A closely divided U.S. Supreme Court on Wednesday upheld the first nationwide ban on a specific abortion procedure, restricting abortion rights in a ruling on one of the nation's most divisive and politically charged issues.

By a 5-4 vote, the high court rejected two challenges to the Partial-Birth Abortion Ban Act that President George W. Bush signed into law in 2003 after its approval by the Republican-led U.S. Congress.

The decision marked the first time the nation's high court has upheld a federal law banning a specific abortion procedure since its landmark Roe v. Wade ruling in 1973 that women have a basic constitutional right to abortion.

In a defeat for abortion rights advocates, the court's conservative majority with two Bush appointees upheld the law adopted after nine years of hearings and debate. The law has never been enforced because of court challenges.

The majority opinion written by Justice Anthony Kennedy rejected arguments the law must be struck down because it imposes an undue burden on a woman's right to abortion, it is too vague or too broad and fails to provide an exception for abortions to protect the health of a pregnant woman.

The court's four most liberal members -- Justices Ruth Bader Ginsburg, John Paul Stevens, David Souter and Stephen Breyer -- dissented.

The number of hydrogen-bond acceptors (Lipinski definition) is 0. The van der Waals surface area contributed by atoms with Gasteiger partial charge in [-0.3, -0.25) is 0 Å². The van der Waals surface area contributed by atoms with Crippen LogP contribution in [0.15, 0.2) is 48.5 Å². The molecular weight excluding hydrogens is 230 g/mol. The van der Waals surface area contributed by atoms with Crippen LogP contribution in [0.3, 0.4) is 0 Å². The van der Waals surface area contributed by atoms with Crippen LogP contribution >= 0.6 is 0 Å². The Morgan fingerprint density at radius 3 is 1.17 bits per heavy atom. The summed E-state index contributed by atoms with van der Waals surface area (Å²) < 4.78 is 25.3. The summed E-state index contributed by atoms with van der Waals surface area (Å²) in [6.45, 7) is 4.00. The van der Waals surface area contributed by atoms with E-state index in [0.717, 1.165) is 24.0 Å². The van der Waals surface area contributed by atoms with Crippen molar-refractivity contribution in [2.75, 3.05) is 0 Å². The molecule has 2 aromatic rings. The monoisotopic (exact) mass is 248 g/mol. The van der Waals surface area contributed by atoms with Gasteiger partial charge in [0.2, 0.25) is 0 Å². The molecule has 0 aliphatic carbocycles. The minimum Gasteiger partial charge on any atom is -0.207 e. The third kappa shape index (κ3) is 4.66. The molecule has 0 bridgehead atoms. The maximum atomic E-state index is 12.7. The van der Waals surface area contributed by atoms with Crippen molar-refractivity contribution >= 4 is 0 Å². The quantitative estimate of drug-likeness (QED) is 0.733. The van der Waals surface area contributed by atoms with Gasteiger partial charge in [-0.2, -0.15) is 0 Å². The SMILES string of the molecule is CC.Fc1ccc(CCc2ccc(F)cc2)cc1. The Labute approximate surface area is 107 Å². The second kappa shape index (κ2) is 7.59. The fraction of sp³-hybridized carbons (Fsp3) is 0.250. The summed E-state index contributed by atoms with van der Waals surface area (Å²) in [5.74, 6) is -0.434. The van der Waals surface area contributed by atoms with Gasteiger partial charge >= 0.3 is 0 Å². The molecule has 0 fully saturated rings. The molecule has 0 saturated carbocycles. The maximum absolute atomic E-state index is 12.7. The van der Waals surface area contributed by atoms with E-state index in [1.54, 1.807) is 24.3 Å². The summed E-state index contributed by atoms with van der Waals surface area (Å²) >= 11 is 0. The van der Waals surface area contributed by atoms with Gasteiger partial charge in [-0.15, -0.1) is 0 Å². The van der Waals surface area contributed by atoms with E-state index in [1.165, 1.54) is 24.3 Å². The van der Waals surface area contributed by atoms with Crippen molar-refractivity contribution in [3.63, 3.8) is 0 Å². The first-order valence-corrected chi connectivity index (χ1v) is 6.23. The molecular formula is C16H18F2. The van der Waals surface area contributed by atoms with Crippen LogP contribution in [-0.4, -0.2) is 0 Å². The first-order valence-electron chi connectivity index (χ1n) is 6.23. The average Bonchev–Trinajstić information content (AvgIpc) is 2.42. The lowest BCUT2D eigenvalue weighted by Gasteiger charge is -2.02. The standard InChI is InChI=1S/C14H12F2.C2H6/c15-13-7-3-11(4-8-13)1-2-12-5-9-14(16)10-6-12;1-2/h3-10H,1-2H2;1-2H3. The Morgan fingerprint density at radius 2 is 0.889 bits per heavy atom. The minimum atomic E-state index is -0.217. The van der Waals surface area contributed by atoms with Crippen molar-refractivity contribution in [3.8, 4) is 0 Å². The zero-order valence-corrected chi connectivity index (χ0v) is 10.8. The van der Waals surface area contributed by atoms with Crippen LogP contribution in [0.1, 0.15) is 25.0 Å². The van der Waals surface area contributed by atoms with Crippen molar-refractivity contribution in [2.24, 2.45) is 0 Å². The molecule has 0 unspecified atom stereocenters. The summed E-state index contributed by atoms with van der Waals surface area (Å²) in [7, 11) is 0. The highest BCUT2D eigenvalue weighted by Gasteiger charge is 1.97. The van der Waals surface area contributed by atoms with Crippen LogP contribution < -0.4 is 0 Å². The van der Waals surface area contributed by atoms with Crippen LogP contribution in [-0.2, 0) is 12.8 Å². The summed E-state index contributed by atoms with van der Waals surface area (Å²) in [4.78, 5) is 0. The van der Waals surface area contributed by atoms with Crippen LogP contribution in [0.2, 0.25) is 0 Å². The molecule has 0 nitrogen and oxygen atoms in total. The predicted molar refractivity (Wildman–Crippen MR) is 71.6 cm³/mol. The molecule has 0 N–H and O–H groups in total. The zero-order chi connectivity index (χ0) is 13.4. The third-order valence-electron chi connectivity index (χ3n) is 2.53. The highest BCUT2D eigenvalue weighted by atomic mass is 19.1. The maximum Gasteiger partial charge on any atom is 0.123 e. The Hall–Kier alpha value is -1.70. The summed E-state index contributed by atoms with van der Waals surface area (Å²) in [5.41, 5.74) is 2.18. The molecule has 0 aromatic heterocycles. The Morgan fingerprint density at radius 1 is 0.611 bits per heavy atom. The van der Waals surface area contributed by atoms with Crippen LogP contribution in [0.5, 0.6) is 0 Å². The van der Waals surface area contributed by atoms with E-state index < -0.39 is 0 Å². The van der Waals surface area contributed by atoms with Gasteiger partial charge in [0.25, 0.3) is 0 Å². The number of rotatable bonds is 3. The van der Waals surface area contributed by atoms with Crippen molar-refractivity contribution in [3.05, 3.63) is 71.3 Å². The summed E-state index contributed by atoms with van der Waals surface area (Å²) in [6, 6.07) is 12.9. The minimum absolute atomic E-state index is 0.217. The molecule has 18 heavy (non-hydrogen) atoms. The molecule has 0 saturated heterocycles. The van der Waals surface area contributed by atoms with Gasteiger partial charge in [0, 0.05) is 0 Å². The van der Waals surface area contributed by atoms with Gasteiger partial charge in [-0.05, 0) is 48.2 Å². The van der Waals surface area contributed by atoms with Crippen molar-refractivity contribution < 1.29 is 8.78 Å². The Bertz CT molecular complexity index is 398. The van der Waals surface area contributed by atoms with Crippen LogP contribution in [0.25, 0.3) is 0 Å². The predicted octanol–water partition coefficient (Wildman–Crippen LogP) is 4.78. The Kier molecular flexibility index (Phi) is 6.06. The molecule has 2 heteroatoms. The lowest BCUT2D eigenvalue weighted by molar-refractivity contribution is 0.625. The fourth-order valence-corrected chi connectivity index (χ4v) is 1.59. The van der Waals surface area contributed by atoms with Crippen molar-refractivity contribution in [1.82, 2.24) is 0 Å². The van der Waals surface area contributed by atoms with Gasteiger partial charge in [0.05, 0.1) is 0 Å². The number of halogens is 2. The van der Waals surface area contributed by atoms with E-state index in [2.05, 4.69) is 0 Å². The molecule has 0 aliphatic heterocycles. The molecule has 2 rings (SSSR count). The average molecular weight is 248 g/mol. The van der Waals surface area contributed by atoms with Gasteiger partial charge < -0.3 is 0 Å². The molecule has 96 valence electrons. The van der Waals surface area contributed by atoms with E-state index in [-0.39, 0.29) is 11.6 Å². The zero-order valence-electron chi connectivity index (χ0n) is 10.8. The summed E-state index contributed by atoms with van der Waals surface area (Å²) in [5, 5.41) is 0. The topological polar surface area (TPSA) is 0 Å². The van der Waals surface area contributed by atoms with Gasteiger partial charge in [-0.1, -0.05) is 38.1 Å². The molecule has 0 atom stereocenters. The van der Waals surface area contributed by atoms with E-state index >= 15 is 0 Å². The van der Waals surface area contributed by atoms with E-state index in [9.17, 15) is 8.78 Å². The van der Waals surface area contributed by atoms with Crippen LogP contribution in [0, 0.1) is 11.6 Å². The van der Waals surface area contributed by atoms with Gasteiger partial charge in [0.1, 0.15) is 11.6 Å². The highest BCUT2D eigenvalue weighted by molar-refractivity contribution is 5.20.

Ginsburg, who called the decision alarming, took the rare step of reading parts of her dissent from the bench.

"In candor, the Partial Birth Abortion Act and the court's defense of it cannot be understood as anything other than an effort to chip away at a right declared again and again by this court -- and with increasing comprehension of its centrality to women's lives," she said.

The upheld law makes it a crime for a doctor to perform an abortion when the "entire fetal head" or "any part of the fetal trunk past the navel" is outside the woman's uterus.

The procedure, which often occurs in the second trimester of pregnancy, is known medically as intact dilation and extraction.

The two cases, widely viewed as the most important of the court's 2006-07 term, had been closely watched as tests of whether Bush's two conservative appointees, Chief Justice John Roberts and Justice Samuel Alito, would restrict abortion rights. Both voted to uphold the law.

Roberts and Alito as U.S. Justice Department lawyers in the 1980s and early 1990s opposed the 1973 abortion ruling. Abortion was a central issue in their Senate confirmation hearings, when neither Roberts nor Alito would divulge how he would vote on abortion cases.

Abortion rights advocates who challenged the law denounced the ruling.

"This ruling flies in the face of 30 years of Supreme Court precedent and the best interest of women's health and safety," said Eve Gartner of Planned Parenthood Federation of America.

"Today the court took away an important option for doctors who seek to provide the best and safest care to their patients. This ruling tells women that politicians, not doctors, will make their health care decisions for them," she said.

The Supreme Court by a 5-4 vote in 2000 struck down a similar Nebraska law for failing to provide an exception to protect a pregnant woman's health.

But moderate Justice Sandra Day O'Connor, who cast the decisive vote in 2000, has retired and was replaced by the more conservative Alito.